Nathan London identified sectors that could best contribute to non-oil growth and employment in four states of Nigeria: Cross River, Kaduna, Kano, and Lagos. We took an innovative approach to overcome data constraints by triangulating with key informants and developing a method to score the contribution of 14 value chains:

  • Aquaculture and Calabar port and EPZ
  • Cocoa
  • Construction
  • Dairy
  • Food processing
  • ICT
  • Leather
  • Light manufacturing
  • Meat and poultry
  • Solid minerals
  • Oil palm
  • Rice
  • Tourism
  • Wholesale/retail

For each value chain, we examined the feasibility and desirability of interventions on the basis of competitiveness gaps, reforms needed, the potential difficulty of reforms, the investment capacity of the private sector, the role of the value chain in the economy, and the number of potential beneficiaries. Our experts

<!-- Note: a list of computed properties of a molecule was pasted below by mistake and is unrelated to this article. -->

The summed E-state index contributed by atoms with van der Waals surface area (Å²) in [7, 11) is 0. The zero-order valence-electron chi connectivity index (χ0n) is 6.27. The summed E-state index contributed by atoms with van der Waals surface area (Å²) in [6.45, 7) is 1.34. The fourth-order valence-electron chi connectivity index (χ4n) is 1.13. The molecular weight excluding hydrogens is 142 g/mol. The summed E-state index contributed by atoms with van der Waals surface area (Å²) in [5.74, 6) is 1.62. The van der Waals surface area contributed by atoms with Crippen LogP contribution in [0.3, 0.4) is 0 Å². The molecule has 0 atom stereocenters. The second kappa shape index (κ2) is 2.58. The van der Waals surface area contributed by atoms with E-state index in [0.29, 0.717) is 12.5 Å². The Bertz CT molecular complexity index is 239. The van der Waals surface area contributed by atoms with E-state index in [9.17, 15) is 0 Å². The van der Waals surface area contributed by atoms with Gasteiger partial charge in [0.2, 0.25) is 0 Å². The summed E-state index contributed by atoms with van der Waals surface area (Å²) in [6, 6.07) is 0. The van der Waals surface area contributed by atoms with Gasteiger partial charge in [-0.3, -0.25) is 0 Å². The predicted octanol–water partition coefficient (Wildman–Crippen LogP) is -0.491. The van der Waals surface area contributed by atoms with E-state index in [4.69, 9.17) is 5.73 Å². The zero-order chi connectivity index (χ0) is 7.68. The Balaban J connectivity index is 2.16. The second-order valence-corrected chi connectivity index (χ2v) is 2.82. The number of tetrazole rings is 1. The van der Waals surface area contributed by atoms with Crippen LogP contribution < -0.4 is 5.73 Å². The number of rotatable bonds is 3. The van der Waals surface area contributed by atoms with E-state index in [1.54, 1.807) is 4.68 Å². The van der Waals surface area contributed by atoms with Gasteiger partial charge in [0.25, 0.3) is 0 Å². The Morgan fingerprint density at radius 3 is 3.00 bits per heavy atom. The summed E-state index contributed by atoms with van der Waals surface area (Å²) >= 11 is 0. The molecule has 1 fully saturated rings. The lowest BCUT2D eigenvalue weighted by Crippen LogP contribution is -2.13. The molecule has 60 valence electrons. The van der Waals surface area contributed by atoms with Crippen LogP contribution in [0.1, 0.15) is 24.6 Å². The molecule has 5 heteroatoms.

• Consulted extensively with public and private sector stakeholders
  • Created comprehensive profiles of products, industries, and markets that involved
    benchmarking with comparator and competing countries
  • Reviewed sector and market constraints on commercial growth
  • Determined sequences of steps for addressing constraints and the risk, benefits, and potential net impact of government, private sector, and donor interventions.

The study formed the basis of the $265 million DFID-World Bank Growth and Employment in States (GEMS) program, which Nathan London also helped design.

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